Thursday, June 16, 2011

Charlotte's Got A Lot

So we went to Charlotte last weekend for the Taste of Charlotte festival. Although the festival itself was not exactly what we imagined it to be, I really did enjoy the city. It has a very unique vibe to it and I enjoyed the architecture there. We also visited the UNCC campus and their architecture school is smaller but WAY WAY nicer facility-wise (A beautiful hall for pin-ups and they provide students with their own chairs?! blasphemers!). The city is very progressive, very green, and reminded me of a mix between Chicago, Philly, and Portland only with more new architecture and more money invested into it. They had a few vintage shops and lots of thrift stores, but it still seems like a city that is in the growing stage. I imagine that unless they create an urban growth boundary in the next few years, it will probably become like Atlanta since it is such a hub.

If I do move to Charlotte in the next few years (i.e. if I can transfer into their bArch program or mArch program) , I really think I want to own my own business and support myself that way. I have always had this silly idea of owning a clothing store that is multi-use, as in maybe crafts this time around. I used to own a cafe that was a vintage clothing/venue/record shop and I really miss that, despite the amount of work and the amount of things I failed miserably with. There's something wonderful about owning your own business. I find time and time again that I always come back to that because to be the creative director of a project is something I love very much, but often I undermine my confidence and everything I do seems to fall short of what I hope it will be. Does this happen to all entrepreneurs?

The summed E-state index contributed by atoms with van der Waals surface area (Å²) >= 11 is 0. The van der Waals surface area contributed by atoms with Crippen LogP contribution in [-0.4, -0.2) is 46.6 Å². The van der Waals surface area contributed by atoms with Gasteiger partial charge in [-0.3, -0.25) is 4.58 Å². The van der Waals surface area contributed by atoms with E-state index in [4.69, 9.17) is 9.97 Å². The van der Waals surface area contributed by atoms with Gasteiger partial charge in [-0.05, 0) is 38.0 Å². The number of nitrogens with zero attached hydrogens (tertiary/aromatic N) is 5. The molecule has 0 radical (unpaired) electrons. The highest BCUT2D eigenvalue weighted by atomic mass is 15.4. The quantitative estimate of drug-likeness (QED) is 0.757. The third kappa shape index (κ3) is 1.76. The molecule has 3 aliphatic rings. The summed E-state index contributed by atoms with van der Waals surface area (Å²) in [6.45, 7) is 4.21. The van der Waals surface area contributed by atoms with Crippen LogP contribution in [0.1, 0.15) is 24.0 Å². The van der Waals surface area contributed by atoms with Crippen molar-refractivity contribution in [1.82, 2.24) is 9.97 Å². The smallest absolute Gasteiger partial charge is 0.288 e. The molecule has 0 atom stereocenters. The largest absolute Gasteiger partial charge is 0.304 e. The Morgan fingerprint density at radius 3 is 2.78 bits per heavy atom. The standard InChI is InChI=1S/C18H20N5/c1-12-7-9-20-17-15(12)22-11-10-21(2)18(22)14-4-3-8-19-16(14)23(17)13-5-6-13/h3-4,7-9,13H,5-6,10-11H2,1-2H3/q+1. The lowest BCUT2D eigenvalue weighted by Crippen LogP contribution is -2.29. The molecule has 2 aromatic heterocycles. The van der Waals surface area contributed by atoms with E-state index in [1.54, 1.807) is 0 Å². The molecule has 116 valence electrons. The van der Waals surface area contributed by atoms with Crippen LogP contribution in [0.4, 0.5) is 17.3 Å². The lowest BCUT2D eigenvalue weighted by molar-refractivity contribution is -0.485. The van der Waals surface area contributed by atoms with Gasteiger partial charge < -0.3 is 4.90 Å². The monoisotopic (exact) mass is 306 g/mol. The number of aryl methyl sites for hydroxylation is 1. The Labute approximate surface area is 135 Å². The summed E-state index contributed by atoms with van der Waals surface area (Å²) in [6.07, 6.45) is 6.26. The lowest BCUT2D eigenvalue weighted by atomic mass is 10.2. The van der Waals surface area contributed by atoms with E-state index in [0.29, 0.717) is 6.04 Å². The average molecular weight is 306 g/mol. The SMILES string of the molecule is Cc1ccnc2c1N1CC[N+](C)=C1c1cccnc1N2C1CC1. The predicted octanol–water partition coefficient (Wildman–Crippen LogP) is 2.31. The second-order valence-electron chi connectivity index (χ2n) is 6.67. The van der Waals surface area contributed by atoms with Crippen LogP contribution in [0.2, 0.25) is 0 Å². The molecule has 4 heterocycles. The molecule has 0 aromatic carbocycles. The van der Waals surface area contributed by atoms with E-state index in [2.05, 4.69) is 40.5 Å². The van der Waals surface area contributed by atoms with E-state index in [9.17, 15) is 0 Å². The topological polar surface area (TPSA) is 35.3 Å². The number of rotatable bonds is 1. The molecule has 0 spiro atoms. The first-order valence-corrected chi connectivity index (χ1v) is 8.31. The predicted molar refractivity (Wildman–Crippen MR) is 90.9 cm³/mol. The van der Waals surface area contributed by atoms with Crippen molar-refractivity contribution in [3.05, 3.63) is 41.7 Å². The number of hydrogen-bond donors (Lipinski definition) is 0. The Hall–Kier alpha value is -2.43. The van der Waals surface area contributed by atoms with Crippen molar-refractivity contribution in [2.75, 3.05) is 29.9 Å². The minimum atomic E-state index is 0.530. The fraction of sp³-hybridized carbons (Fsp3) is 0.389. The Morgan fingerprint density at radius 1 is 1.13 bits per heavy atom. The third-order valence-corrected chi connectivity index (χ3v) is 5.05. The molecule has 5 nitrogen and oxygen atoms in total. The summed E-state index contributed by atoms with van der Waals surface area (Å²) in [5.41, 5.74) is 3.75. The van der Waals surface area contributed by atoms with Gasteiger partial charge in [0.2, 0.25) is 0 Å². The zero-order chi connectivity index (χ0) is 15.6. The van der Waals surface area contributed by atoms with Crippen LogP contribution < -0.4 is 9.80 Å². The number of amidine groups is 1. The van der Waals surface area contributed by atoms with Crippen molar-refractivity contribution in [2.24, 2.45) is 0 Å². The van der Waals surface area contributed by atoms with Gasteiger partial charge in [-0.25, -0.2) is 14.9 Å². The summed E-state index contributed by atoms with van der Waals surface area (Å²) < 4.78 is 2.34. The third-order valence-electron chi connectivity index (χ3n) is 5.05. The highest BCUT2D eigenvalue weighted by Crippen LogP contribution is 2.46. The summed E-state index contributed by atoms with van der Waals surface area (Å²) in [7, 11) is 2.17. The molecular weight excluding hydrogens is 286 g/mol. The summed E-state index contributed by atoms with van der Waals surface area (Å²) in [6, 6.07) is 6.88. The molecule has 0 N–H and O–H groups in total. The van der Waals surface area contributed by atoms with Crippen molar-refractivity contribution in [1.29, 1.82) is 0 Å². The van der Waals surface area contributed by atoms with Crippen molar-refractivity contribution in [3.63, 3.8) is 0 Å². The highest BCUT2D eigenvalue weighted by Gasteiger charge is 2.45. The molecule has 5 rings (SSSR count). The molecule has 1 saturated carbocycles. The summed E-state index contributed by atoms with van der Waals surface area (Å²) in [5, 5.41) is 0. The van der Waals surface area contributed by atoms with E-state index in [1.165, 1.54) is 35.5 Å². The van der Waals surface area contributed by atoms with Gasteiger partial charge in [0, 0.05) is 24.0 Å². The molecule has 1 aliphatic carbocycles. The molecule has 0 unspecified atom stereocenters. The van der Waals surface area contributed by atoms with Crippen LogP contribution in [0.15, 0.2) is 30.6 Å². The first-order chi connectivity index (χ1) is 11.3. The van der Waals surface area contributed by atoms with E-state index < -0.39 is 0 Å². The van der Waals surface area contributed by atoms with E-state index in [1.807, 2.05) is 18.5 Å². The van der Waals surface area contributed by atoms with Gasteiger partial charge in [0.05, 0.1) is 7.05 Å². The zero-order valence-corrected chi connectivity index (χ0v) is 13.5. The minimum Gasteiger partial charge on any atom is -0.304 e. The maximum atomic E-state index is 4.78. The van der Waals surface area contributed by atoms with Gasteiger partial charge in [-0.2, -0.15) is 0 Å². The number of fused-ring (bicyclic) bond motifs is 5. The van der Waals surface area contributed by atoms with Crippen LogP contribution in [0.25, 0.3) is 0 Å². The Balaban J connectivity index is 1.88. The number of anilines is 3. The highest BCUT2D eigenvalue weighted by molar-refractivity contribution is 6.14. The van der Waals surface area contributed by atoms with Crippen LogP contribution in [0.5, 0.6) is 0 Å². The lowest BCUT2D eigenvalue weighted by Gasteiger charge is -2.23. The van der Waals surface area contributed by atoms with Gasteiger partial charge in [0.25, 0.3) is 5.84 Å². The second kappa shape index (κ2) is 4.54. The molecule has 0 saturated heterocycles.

But regardless, Charlotte has given me some hope. I feel as if my ambition is coming back. I think it is a gift that I have had the ability to do so many things in my life and live so many places, and hopefully when and if I do pick up and go off somewhere else, it will be more suitable to who I am and where I need to be in my life. That may sound selfish, but I think that until I am true to myself and what I am made of, I will probably not be happy with any situation I am in that is less than ideal.